Laura Hunt is dead. We see her in flashbacks, when she was a pretty girl on the make and on the rise in New York advertising. She was Gene Tierney, and she dressed better and picked up smoother manners once Waldo Lydecker (Clifton Webb) took her on as his protegee and his beard. But Laura Hunt is dead, shot in the face with a shotgun. She was a mess. Mark McPherson (Dana Andrews) is the detective on the job, and for 30 minutes or so he prowls around the old life of Laura, examining her unappealing friends and being gradually affected or impressed or impregnated by her atmosphere. This is what Otto Preminger could do.
Mystery woman: Laura returns
(Click to enlarge)
We know nothing about McPherson except that he smokes and chews gum in Laura's apartment and he has a silly game, based on a baseball diamond, where you have to get silver balls to sit in little holes. He is morose, a bit sluggish — or is it depressed? He gives hints of being a pretty good, hardened detective, but it's hard to miss his incompleteness or unhappiness. It makes him faintly hostile to everyone he meets, and Andrews' lazy, Southern speech suits the character.
And then, about 30 minutes into the film, McPherson elects to spend the night in Laura's apartment. There are several rooms — including a salon and a bedroom — and a lot of expensive antique furniture with silk lampshades. It's classy and feminine and the way Andrews, or McPherson, walks around in it tells us he has some contempt for the place, and some yearning. He could tell himself he is looking for clues, of course (and there are clues in the apartment), but it's clear that he's trying to conjure up the feeling of the dead Laura. The scene is actual, factual (the detective on the job), but it is also mythic, voyeuristic — it's a man falling in love. This is what Otto Preminger could do.
There's music, too, a tune called “Laura” written by David Raksin, and it's on a record on the turntable in the apartment. Once established, it can come in at odd, stealthy moments and in different arrangements depending on McPherson's gloomy rapture. There are mirrors in the apartment — why not? She was a beautiful woman, but they keep showing McPherson his drab self and that leaves him angry. He drinks her liquor and sits at her desk, goes through the drawers and tosses bundles of her letters and her diary around as if they were stolen cash and he was the robber.
There's a picture on the wall, a portrait of Laura done in what you'd have to call a chocolate-box style, and in McPherson's long gaze you feel he might want to eat it. Then Lydecker appears from out of the night — he wants some of Laura's furniture back. It was his, he says, and he only loaned it to her. But he tells us something he has learned, that McPherson wants something too: The sour detective has already put in a bid for the portrait of Laura. We are not surprised. The necrophilia was there in the helpless way the detective moved about the picture, like a fly in its space.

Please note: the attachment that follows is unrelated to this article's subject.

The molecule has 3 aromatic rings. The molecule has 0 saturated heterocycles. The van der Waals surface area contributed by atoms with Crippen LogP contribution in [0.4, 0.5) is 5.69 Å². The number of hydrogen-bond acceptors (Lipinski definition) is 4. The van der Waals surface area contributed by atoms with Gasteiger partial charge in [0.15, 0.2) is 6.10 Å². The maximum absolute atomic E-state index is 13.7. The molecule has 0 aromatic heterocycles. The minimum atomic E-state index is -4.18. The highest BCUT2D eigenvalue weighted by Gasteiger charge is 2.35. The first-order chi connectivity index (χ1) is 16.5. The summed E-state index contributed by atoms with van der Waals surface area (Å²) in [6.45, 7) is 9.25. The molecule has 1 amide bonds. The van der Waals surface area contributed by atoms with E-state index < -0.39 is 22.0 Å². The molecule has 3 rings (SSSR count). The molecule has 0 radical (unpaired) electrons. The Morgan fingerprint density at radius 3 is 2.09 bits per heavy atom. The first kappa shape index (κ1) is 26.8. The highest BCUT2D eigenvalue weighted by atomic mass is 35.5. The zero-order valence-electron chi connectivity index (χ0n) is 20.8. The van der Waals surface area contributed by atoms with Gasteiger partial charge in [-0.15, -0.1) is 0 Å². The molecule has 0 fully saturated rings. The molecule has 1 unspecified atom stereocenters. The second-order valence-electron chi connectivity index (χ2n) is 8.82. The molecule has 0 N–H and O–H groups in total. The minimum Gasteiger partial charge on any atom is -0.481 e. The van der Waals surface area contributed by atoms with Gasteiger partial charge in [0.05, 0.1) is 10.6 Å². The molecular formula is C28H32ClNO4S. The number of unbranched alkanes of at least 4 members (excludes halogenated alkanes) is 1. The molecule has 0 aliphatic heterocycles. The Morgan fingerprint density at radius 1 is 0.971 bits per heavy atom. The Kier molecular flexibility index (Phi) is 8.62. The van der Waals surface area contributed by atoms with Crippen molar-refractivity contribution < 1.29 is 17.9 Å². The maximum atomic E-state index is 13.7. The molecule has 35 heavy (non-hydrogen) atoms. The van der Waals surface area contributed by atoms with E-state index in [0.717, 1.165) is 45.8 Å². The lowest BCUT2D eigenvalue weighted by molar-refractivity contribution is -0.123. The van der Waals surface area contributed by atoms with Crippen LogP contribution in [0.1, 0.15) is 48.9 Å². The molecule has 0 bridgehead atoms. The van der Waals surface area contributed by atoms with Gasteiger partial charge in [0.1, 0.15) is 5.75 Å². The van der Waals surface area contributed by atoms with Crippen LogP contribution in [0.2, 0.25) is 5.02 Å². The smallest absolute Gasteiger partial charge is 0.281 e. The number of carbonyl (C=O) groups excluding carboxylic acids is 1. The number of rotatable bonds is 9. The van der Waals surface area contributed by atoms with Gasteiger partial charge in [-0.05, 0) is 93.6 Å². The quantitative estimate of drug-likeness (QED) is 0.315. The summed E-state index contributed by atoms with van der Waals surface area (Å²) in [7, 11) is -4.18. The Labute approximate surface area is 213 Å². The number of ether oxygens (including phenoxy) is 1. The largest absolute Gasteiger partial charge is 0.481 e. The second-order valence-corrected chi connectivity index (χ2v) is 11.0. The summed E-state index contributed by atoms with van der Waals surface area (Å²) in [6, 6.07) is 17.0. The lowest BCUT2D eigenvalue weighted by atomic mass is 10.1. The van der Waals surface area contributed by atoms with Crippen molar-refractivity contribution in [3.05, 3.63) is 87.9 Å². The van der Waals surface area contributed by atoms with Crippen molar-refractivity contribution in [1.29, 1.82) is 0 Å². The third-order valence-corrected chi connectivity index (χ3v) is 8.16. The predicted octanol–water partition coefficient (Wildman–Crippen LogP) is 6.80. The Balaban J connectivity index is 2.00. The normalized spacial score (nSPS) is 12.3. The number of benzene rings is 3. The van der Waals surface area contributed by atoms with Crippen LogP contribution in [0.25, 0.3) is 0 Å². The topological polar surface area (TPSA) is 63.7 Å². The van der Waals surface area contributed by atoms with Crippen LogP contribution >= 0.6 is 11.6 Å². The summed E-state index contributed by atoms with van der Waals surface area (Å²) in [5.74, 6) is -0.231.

Lydecker withdraws and McPherson is left alone. He sits in Laura's armchair, drinking still, and he begins to read her letters. The camera sucks in on a close-up as he slips into sleep or a dream. The liquor bottle is as large as his head. Then the camera backs away and we hear a clicking sound. The door to the apartment is opening. A figure in white stands there. It is awfully like Laura Hunt.
And this is about five or six minutes of screen time in a film called Laura.
It was made in 1944 and it was Preminger's breakthrough. It's of unusual importance in that he was originally just the film's producer. Yet one way and another, he persuaded Twentieth Century Fox that the assigned director — Rouben Mamoulian — was not quite up to it. So Preminger horned in on the story, just like McPherson. It's intriguing, too, in that it's a film made in the middle of the war which simply refuses to admit its existence. This is normal or ordinary love, envy, terrible desire and luxury apartments. Yes, the mystery of who killed whom will be settled, and good luck if it's what you want. But here, for a few minutes, a director discovers his metier and fills the screen with furtive life.
It's what Otto Preminger could do and the reason for a tribute to him and his work at the American Cinematheque. You have to watch everything, not just every film they're showing but every frame of each, because Preminger knew that film was a natural corridor into desire and violence.
OTTO PREMINGER: THE MAN WHO WOULD BE KING | American Cinematheque at the Egyptian Theatre | Through Thurs., Jan. 31 | www.americancinematheque.com